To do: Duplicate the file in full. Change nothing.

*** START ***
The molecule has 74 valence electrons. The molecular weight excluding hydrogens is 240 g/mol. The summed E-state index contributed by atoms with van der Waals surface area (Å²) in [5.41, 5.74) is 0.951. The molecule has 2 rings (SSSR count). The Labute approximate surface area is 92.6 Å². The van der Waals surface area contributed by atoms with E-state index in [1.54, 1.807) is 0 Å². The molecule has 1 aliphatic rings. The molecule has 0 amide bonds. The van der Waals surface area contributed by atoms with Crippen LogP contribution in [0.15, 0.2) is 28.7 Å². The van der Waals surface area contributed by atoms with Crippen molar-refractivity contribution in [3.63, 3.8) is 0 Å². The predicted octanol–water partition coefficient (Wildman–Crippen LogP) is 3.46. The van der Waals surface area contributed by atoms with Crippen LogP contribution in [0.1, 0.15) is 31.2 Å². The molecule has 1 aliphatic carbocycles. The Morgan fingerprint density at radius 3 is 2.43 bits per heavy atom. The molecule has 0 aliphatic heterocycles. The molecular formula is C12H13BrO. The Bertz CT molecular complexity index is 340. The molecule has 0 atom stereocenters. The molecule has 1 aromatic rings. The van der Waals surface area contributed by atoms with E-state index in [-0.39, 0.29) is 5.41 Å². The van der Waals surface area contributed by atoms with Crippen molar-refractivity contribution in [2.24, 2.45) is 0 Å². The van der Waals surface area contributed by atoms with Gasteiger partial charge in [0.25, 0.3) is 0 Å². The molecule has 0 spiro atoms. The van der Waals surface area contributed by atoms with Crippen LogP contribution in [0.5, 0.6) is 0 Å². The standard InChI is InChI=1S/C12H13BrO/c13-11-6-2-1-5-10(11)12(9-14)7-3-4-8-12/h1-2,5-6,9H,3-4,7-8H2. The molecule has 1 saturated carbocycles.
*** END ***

The molecule has 74 valence electrons. The molecular weight excluding hydrogens is 240 g/mol. The summed E-state index contributed by atoms with van der Waals surface area (Å²) in [5.41, 5.74) is 0.951. The molecule has 2 rings (SSSR count). The Labute approximate surface area is 92.6 Å². The van der Waals surface area contributed by atoms with E-state index in [1.54, 1.807) is 0 Å². The molecule has 1 aliphatic rings. The molecule has 0 amide bonds. The van der Waals surface area contributed by atoms with Crippen LogP contribution in [0.15, 0.2) is 28.7 Å². The van der Waals surface area contributed by atoms with Crippen molar-refractivity contribution in [3.63, 3.8) is 0 Å². The predicted octanol–water partition coefficient (Wildman–Crippen LogP) is 3.46. The van der Waals surface area contributed by atoms with Crippen LogP contribution in [0.1, 0.15) is 31.2 Å². The molecule has 1 aliphatic carbocycles. The Morgan fingerprint density at radius 3 is 2.43 bits per heavy atom. The molecule has 0 aliphatic heterocycles. The molecular formula is C12H13BrO. The Bertz CT molecular complexity index is 340. The molecule has 0 atom stereocenters. The molecule has 1 aromatic rings. The van der Waals surface area contributed by atoms with E-state index in [-0.39, 0.29) is 5.41 Å². The van der Waals surface area contributed by atoms with Crippen molar-refractivity contribution in [2.24, 2.45) is 0 Å². The van der Waals surface area contributed by atoms with Gasteiger partial charge in [0.25, 0.3) is 0 Å². The molecule has 0 spiro atoms. The van der Waals surface area contributed by atoms with Crippen LogP contribution in [0.5, 0.6) is 0 Å². The standard InChI is InChI=1S/C12H13BrO/c13-11-6-2-1-5-10(11)12(9-14)7-3-4-8-12/h1-2,5-6,9H,3-4,7-8H2. The molecule has 1 saturated carbocycles.